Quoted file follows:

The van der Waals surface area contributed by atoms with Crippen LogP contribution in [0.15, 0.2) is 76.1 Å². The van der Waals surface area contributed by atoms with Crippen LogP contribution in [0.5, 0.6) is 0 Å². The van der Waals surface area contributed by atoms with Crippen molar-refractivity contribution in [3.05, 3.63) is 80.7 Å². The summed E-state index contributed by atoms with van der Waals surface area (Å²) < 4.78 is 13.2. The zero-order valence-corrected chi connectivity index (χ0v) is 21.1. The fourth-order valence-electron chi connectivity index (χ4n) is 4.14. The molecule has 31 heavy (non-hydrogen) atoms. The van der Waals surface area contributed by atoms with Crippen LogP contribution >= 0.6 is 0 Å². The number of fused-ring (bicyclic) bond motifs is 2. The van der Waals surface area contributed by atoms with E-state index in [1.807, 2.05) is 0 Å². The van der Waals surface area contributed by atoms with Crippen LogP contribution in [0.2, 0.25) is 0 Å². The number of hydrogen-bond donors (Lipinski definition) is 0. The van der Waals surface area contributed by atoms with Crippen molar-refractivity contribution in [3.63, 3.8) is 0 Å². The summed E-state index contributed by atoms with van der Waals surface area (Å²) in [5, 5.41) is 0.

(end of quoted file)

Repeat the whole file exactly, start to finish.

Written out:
The van der Waals surface area contributed by atoms with Crippen LogP contribution in [0.15, 0.2) is 76.1 Å². The van der Waals surface area contributed by atoms with Crippen LogP contribution in [0.5, 0.6) is 0 Å². The van der Waals surface area contributed by atoms with Crippen molar-refractivity contribution in [3.05, 3.63) is 80.7 Å². The summed E-state index contributed by atoms with van der Waals surface area (Å²) < 4.78 is 13.2. The zero-order valence-corrected chi connectivity index (χ0v) is 21.1. The fourth-order valence-electron chi connectivity index (χ4n) is 4.14. The molecule has 31 heavy (non-hydrogen) atoms. The van der Waals surface area contributed by atoms with Crippen LogP contribution >= 0.6 is 0 Å². The number of fused-ring (bicyclic) bond motifs is 2. The van der Waals surface area contributed by atoms with E-state index in [1.807, 2.05) is 0 Å². The van der Waals surface area contributed by atoms with Crippen LogP contribution in [0.2, 0.25) is 0 Å². The number of hydrogen-bond donors (Lipinski definition) is 0. The van der Waals surface area contributed by atoms with Crippen molar-refractivity contribution in [3.63, 3.8) is 0 Å². The summed E-state index contributed by atoms with van der Waals surface area (Å²) in [5, 5.41) is 0.